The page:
UK Credit

Russia-Ukraine and British energy: fact sheet

FAQs: Russia-Ukraine and UK Energy

Is the government convinced that the gas supply will not be interrupted?

Yes. The current situation in the UK is not a question of security of gas supply, but of high gas prices set by international markets.

Unlike other countries in Europe, the UK is in no way dependent on Russian gas supplies. Our main source of gas comes from the UK continental shelf and the vast majority of imports come from reliable suppliers such as Norway.

There are no gas pipelines directly linking the UK to Russia and imports from Russia accounted for less than 4% of the UK’s total gas supply in 2021.

Britain’s wide-ranging sources of supply include continental shelf pipelines from the UK and Norway, interconnections with the continent and three liquefied natural gas (LNG) terminals, providing Britain with the one of the largest LNG import infrastructures in Europe. Germany, for example, has no LNG import terminals.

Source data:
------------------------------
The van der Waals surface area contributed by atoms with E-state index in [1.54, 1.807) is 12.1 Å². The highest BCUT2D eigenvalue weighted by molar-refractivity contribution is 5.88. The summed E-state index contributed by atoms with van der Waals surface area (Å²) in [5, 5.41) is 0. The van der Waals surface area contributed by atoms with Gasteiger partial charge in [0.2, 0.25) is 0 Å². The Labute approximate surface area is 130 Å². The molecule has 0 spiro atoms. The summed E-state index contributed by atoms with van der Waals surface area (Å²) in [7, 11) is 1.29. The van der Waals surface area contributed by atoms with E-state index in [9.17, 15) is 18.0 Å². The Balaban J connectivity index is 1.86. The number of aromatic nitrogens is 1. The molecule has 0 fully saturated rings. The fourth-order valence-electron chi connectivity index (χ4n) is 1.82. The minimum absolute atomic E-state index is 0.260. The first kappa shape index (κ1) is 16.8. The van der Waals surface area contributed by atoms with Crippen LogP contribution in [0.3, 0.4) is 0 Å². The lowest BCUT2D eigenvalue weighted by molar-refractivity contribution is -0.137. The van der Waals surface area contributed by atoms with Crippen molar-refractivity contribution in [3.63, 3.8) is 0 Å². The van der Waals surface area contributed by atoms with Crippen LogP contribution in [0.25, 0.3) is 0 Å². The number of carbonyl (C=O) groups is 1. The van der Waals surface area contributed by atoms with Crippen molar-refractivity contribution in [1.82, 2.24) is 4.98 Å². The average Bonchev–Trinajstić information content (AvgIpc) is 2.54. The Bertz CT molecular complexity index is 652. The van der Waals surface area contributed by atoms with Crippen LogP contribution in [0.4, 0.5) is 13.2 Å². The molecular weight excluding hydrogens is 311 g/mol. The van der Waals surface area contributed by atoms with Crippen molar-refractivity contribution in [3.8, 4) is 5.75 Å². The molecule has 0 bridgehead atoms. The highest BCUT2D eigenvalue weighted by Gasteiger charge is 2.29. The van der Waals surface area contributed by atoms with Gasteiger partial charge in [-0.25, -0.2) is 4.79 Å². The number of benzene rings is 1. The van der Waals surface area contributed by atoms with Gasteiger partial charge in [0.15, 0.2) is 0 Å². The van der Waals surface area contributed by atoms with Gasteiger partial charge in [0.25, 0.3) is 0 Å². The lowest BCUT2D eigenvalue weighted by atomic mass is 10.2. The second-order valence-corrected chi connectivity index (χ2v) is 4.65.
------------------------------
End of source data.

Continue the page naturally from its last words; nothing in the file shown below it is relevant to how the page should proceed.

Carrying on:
What are you doing to diversify the offer?

The UK’s exposure to global gas price volatility highlights the importance of our plan to generate more renewable energy and cheap, clean nuclear power in the UK to reduce our dependence on fuels expensive fossils.

Thanks to the £90 billion we have invested in renewables since 2012, we already have one of the most reliable and diverse energy systems in the world.

As the Business and Energy Secretary has said, the more clean, cheap and safe electricity we produce at home, the less we will be exposed to the high gas prices set by international markets.